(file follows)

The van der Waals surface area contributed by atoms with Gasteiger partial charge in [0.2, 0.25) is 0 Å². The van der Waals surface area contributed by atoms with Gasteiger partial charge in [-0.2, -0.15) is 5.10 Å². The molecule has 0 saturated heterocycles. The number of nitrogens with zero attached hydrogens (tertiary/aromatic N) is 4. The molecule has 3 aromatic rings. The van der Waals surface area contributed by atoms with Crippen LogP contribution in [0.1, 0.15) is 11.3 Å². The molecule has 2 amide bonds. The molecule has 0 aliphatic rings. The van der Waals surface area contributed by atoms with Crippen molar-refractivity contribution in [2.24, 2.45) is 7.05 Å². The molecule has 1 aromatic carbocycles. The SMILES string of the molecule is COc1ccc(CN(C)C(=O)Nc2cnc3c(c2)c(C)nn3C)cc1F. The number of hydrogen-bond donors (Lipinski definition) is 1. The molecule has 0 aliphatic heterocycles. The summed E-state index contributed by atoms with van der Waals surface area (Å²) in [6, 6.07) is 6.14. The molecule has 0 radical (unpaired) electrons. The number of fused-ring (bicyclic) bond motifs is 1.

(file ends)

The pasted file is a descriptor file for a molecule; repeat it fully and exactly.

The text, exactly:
The van der Waals surface area contributed by atoms with Gasteiger partial charge in [0.2, 0.25) is 0 Å². The van der Waals surface area contributed by atoms with Gasteiger partial charge in [-0.2, -0.15) is 5.10 Å². The molecule has 0 saturated heterocycles. The number of nitrogens with zero attached hydrogens (tertiary/aromatic N) is 4. The molecule has 3 aromatic rings. The van der Waals surface area contributed by atoms with Crippen LogP contribution in [0.1, 0.15) is 11.3 Å². The molecule has 2 amide bonds. The molecule has 0 aliphatic rings. The van der Waals surface area contributed by atoms with Crippen molar-refractivity contribution in [2.24, 2.45) is 7.05 Å². The molecule has 1 aromatic carbocycles. The SMILES string of the molecule is COc1ccc(CN(C)C(=O)Nc2cnc3c(c2)c(C)nn3C)cc1F. The number of hydrogen-bond donors (Lipinski definition) is 1. The molecule has 0 aliphatic heterocycles. The summed E-state index contributed by atoms with van der Waals surface area (Å²) in [6, 6.07) is 6.14. The molecule has 0 radical (unpaired) electrons. The number of fused-ring (bicyclic) bond motifs is 1.